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Sir Thomas Wyatt (1503–42). The Poetical Works. 1880.

Songs and Epigrams

T. Wyatt of Love

LIKE as the wind with raging blast

Doth cause each tree to bow and bend;

Even so do I spend my time in waste,

My life consuming unto an end.

For as the flame by force doth quench the fire,

And running streams consume the rain;

Even so do I myself desire

To augment my grief and deadly pain.

Whereas I find that what is what,

And cold is cold by course of kind,

So shall I knit an endless knot;

Such fruit in love, alas! I find.

When I foresaw those crystal streams,

Whose beauty doth cause my mortal wound,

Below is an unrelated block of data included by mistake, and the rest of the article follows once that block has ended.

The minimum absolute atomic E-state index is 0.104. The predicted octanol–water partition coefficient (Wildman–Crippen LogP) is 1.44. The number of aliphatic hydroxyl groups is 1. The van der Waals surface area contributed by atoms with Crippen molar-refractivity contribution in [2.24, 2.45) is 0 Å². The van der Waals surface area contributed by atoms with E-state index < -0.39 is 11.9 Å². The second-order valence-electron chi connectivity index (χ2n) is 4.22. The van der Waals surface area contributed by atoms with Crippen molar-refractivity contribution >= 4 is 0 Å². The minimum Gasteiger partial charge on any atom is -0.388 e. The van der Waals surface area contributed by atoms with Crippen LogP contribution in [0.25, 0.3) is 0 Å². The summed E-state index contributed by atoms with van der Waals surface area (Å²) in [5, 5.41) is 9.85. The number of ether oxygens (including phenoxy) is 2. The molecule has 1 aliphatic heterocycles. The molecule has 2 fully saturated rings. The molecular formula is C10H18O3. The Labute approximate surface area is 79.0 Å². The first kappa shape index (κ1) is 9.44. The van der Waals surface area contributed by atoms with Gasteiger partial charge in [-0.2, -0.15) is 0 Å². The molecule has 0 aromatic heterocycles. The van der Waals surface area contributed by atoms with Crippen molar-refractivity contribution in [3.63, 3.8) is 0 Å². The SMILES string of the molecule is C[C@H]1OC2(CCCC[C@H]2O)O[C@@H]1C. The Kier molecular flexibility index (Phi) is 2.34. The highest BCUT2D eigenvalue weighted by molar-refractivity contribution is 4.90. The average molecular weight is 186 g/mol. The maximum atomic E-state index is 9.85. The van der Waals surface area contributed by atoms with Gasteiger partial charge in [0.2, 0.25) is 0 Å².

I little thought within those beams

So sweet a venom for to have found.

I feel and see my own decay;

As one that beareth flame in his breast,

Forgetful thought to put away

The thing that breedeth my unrest.

Like as the fly doth seek the flame,

And afterward playeth in the fire,

Who findeth her woe, and seeketh her game,

Whose grief doth grow of her own desire.

Like as the spider doth draw her line,

As labour lost so is my suit;

The gain is hers, the loss is mine:

Of evil-sown seed such is the fruit.